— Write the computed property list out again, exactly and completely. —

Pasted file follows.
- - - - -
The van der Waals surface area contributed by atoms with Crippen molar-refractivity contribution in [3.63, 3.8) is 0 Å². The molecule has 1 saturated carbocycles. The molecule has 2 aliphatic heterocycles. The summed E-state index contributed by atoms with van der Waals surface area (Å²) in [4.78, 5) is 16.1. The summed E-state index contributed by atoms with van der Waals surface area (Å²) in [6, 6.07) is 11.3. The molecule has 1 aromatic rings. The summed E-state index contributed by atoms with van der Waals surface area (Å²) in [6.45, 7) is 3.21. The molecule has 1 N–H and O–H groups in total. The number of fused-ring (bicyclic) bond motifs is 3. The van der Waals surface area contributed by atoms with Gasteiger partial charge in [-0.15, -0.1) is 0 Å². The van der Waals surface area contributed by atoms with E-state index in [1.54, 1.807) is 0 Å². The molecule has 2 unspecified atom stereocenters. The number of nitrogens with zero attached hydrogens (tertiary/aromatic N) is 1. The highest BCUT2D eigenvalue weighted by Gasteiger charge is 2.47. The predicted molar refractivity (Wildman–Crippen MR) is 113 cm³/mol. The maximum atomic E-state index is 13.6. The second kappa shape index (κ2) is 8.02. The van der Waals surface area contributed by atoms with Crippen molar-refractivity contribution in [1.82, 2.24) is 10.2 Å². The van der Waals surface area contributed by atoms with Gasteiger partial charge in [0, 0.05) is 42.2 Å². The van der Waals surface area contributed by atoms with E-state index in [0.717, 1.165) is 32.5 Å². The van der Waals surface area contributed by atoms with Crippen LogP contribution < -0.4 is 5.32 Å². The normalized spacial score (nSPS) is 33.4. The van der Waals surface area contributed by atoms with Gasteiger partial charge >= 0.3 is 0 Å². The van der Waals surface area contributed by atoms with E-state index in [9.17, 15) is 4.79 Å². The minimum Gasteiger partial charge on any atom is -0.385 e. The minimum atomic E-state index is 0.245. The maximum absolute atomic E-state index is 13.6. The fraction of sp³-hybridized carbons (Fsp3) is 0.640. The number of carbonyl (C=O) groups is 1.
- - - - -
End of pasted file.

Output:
The van der Waals surface area contributed by atoms with Crippen molar-refractivity contribution in [3.63, 3.8) is 0 Å². The molecule has 1 saturated carbocycles. The molecule has 2 aliphatic heterocycles. The summed E-state index contributed by atoms with van der Waals surface area (Å²) in [4.78, 5) is 16.1. The summed E-state index contributed by atoms with van der Waals surface area (Å²) in [6, 6.07) is 11.3. The molecule has 1 aromatic rings. The summed E-state index contributed by atoms with van der Waals surface area (Å²) in [6.45, 7) is 3.21. The molecule has 1 N–H and O–H groups in total. The number of fused-ring (bicyclic) bond motifs is 3. The van der Waals surface area contributed by atoms with Gasteiger partial charge in [-0.15, -0.1) is 0 Å². The van der Waals surface area contributed by atoms with E-state index in [1.54, 1.807) is 0 Å². The molecule has 2 unspecified atom stereocenters. The number of nitrogens with zero attached hydrogens (tertiary/aromatic N) is 1. The highest BCUT2D eigenvalue weighted by Gasteiger charge is 2.47. The predicted molar refractivity (Wildman–Crippen MR) is 113 cm³/mol. The maximum atomic E-state index is 13.6. The second kappa shape index (κ2) is 8.02. The van der Waals surface area contributed by atoms with Crippen molar-refractivity contribution in [1.82, 2.24) is 10.2 Å². The van der Waals surface area contributed by atoms with Gasteiger partial charge in [0, 0.05) is 42.2 Å². The van der Waals surface area contributed by atoms with E-state index in [0.717, 1.165) is 32.5 Å². The van der Waals surface area contributed by atoms with Crippen LogP contribution < -0.4 is 5.32 Å². The normalized spacial score (nSPS) is 33.4. The van der Waals surface area contributed by atoms with Gasteiger partial charge >= 0.3 is 0 Å². The van der Waals surface area contributed by atoms with E-state index in [9.17, 15) is 4.79 Å². The minimum Gasteiger partial charge on any atom is -0.385 e. The minimum atomic E-state index is 0.245. The maximum absolute atomic E-state index is 13.6. The fraction of sp³-hybridized carbons (Fsp3) is 0.640. The number of carbonyl (C=O) groups is 1.